We surveyed 380 developers around the world, and we’re sharing what we learned about what makes them happy, productive, and fulfilled at work.
We’ve summarized some of the key survey findings here, but be sure to check out the full report, which includes over 70 pages of data, insights, and recommendations.
The last couple of years have been challenging for nearly everyone, and developers were no exception. They had to suddenly work from home, and learn to communicate and collaborate in new ways — all while trying to keep code output and quality levels high and maintain a reasonable work-life balance. It’s quite the juggling act.
Now, as developers and their employers look to return to some kind of new normal, it’s time to check in to find out which tools, technologies, and work environments developers need and want, and what will encourage them to stick with your company. This report also explores how to avoid your developers ‘quiet quitting’ by creating a positive, happy dev culture.
To get these insights, we surveyed 380 developers in March of 2022. Everyone who responded is experienced with tools that automate workflows and improve developer productivity. And they all work for companies with 500 or fewer people.
Let’s get started. Find out:
We define developer happiness as the feelings of satisfaction, contentment, or joy that people have about their work. It’s also the sense of well-being software developers have based on the quality of their professional relationships, work environment, tools, and processes.
Happy developers are productive developers. They spend more time coding software to ship great products, and they’re more likely to keep working for your company.
Many factors contribute to developer happiness, including:
Our survey takes a deep dive into these key areas.
When we asked developers to tell us how satisfied they are with their jobs, the majority were mostly satisfied, but just 31% said they were extremely satisfied.
A number of factors contribute to developers’ satisfaction with their current jobs, including education, managerial responsibilities, and team size. For example:
38% of developers with advanced degrees are extremely satisfied with their jobs compared to 25% of everybody else.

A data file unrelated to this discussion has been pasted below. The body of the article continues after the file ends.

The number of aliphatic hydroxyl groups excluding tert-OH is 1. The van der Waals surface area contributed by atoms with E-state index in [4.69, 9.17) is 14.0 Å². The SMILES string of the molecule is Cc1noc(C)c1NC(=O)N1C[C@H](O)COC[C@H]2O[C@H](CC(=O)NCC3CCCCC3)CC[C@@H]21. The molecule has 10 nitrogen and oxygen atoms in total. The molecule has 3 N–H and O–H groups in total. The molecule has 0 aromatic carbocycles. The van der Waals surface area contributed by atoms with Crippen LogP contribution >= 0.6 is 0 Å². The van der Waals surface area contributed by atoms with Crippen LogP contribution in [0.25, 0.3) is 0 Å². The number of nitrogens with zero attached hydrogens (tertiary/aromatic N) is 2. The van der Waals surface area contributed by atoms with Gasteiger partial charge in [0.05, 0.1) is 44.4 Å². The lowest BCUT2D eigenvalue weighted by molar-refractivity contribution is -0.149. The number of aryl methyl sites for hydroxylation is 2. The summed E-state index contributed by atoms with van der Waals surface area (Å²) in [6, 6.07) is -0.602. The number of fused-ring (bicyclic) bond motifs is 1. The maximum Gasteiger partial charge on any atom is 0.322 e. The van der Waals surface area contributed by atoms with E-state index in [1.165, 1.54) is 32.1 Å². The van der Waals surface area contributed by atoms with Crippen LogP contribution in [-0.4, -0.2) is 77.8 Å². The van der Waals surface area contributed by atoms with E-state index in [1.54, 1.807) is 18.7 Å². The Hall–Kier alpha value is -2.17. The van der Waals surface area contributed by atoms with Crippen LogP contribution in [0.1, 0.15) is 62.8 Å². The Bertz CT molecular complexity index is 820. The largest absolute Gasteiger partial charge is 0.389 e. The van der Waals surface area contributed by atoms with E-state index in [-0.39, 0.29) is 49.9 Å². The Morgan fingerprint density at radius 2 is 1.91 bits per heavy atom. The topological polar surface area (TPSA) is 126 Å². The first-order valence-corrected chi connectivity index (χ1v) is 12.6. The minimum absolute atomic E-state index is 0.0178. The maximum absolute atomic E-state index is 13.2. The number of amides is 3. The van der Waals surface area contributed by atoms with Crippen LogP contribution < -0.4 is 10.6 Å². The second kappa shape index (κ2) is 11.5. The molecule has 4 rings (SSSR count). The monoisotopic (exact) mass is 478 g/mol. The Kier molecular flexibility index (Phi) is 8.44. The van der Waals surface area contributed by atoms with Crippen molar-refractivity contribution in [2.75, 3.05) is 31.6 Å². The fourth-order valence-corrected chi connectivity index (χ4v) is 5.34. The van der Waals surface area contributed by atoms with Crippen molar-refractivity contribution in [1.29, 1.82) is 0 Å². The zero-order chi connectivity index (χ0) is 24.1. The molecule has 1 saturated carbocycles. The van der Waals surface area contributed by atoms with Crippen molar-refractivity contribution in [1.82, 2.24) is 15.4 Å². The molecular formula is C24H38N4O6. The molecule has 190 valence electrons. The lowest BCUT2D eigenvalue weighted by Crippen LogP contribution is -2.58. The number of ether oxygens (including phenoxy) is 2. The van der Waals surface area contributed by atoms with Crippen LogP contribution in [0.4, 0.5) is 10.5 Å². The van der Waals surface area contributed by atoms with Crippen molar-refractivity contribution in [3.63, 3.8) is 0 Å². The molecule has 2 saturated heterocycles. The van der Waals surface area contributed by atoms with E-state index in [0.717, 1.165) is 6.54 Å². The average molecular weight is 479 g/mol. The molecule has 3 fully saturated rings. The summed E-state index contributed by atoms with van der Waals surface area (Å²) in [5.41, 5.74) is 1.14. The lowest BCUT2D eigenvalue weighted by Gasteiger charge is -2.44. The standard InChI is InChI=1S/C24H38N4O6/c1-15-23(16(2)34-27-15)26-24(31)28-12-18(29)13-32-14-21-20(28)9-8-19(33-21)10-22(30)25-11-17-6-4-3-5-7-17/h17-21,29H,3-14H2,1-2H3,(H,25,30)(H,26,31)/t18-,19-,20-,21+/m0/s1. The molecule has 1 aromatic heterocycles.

Although developers and development managers are equally likely to be extremely satisfied with their jobs, managers are twice as likely to be dissatisfied with their jobs
The factors that influence developers’ decision to stick with your company are a bit different depending on the number of years they’ve worked as a software developer.
While both groups are influenced by project quality and work-life balance, these factors are important to a higher percentage of more experienced developers. From a financial perspective, less experienced developers are looking for a clear salary and raise structure, while senior developers are looking for good pay.
At this point, almost all developers have experienced some kind of remote work arrangement. And a majority believe that working remotely helps their productivity:
Around 60% of developers feel they’re most productive when working in a full-time or part-time remote arrangement
But flexibility is crucial as 41% of developers feel they’re most productive when working entirely in the office.
Good work-life balance often keeps developers with their current employer, but poor work-life balance will accelerate the hunt for another job.
Work-life balance is particularly important to more experienced developers, and it’s an important area to focus on because:
71% of developers haven’t decided how long they’ll stay with their current employer
33% of developers have stayed in a job longer than they normally would have due to the pandemic
Several factors are hindering developer productivity, but the top two are: keeping up with changing requirements from management and time spent waiting for feedback.
Becoming blocked when waiting for feedback common and can be costly:
74% of developers experience delays while waiting for feedback
When developers are delayed receiving feedback, nearly 70% lose at least three hours of time
When we asked developers who don’t experience delays why that is, they identified tools as the top reason. And 93% of developers agreed that using a productivity tool improves the quality of their collaboration.
Developers spend most of their time designing, coding, and debugging, and they’d like to spend even more of their time on these tasks instead of in meetings and on administrative tasks.
When developers told us how they spend their time in a typical work week compared to how they’d like to spend it, time spent attending meetings was the biggest discrepancy.
Today, 70% of developers are back to working in the office, even if only part-time, but they still prefer digital interactions to in-person communications — perhaps due to the digital nature of their work.
Developers also like a combination of formal team meetings and informal conversations. While these responses seem contradictory, they do cover the different levels of formality developers typically experience in their jobs.
When it comes to benefits and perks, fitness, remote work, and transportation benefits are the most likely to influence developer happiness.
Gift cards are also a pretty good option, but company swag and free snacks don’t make a significant impact.
The insights we’ve provided here are just a small snapshot of the key findings and data available in our complete 2022 Software Developer Happiness Report. Reviewing the full data set is a great way to get even more insight into how you can create a software team environment that encourages developer happiness and productivity.
The complete report also goes beyond data to connect the dots and help focus your attention on the areas that are most likely to significantly improve developer happiness.
The full report includes:
Dig deep into what developers want and how you can help them get it.